When the hip hop artist and music producer DJ Spooky first visited Antarctica in 2007, he was astonished by how fast everything there is changing. Meltwater can be heard trickling at the edges of formerly solid glaciers; the waters echo with the creak and roar of icebergs as they melt. Natural changes on this scale should take millennia. After all, Antarctica’s ice sheet—almost 10 times the volume of its northern rival in Greenland—took millions of years to create. Now it is disappearing at speeds visible on human time scales. DJ Spooky had the impression of “slow motion geological time” being “sped up by human climate change.”
DJ Spooky visited Antarctica to witness at first hand the changes befalling one of our planet’s most sublime places—a landscape that has long seemed beyond human influence. His multimedia work Terra Nova: Sinfonia Antarctica incorporates video and sounds he recorded from the ice and ocean, accompanied by melodic strings that seem to alternate between lament and sharp urgency. He plays with motion—even manipulating how sound itself moves through the room—to bring what he calls an “emotive, kind of immersive quality” to the experience.
In Melville’s poem, the natural world is still overwhelmingly powerful.
Icebergs have also cast their spell on Catherine Walker, a glaciologist at Woods Hole Oceanographic Institute. She too has sailed among Antarctic icebergs and been astonished by their formidable beauty and fragility. To study changes in Antarctica, Walker primarily works with numbers: the physics of how icebergs are created and destroyed. But she is also fascinated by their stories. An iceberg is created when a chunk breaks off the edge of a larger ice sheet, such as the one covering Antarctica. Icebergs can be huge—as big as Rhode Island—and seem to have lives of their own.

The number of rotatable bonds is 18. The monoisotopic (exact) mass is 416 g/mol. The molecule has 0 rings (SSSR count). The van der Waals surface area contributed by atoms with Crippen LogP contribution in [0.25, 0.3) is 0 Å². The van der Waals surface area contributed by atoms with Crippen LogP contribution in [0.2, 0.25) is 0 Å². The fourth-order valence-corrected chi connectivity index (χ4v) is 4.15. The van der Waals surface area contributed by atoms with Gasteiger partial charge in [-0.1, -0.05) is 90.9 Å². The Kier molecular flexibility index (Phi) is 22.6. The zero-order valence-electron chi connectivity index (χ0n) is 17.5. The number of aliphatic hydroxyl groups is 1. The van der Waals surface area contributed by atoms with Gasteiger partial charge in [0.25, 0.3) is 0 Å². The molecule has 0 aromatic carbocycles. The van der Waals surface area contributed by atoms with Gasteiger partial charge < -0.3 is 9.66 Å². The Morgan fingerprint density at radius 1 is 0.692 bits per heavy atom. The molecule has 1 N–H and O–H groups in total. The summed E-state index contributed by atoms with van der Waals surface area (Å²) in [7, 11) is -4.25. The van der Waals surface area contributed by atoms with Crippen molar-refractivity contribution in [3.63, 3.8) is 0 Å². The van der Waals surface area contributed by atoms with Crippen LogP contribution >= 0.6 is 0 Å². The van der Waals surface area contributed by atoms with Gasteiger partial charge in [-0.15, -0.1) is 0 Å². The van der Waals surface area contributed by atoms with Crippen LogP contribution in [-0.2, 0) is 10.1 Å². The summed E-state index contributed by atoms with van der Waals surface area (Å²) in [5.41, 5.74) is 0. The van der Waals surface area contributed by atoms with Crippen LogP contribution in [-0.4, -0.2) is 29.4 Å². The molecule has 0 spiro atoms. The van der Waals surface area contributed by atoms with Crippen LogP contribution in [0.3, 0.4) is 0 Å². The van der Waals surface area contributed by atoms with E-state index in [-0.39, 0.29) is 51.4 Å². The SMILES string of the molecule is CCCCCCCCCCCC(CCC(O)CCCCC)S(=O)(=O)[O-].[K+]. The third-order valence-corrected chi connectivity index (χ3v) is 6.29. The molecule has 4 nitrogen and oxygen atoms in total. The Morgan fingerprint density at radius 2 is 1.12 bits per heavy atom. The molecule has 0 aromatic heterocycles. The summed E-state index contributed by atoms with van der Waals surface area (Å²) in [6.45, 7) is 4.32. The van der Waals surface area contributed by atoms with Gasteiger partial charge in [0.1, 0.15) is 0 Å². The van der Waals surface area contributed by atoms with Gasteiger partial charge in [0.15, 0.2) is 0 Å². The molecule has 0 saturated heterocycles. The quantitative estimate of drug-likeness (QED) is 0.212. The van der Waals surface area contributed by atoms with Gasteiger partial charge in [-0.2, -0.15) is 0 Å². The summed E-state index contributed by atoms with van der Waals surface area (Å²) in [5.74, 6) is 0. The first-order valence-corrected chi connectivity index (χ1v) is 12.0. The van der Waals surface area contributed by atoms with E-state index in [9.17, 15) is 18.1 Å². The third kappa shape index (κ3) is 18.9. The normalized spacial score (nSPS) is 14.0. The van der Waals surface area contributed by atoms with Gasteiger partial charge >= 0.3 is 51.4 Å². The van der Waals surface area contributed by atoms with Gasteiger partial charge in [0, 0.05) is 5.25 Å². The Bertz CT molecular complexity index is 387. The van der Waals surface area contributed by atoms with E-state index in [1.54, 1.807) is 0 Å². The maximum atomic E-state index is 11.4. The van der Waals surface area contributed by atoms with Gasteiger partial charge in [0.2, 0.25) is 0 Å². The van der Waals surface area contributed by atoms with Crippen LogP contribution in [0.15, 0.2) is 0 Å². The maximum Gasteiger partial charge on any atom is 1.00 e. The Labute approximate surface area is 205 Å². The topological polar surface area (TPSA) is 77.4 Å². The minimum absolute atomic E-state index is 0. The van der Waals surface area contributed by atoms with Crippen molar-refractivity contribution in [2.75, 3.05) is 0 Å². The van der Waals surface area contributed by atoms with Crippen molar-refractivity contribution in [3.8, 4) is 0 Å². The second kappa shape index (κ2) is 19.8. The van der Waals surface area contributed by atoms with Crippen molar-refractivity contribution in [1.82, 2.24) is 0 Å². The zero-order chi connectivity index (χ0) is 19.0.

One of her favorite icebergs “calved” (or broke off) from Antarctica the year she was born. It is large enough to appear on satellite images. “I watch as it goes around the Antarctic continent and shrinks away,” she says. Such stories help her—and others—care about the distant, abstract fate of a place as far away as Antarctica. “This is not an interesting story to tell in a research paper,” Walker admits, but it motivates her work: “I want to see what happens and help tell its story as the climate changes.”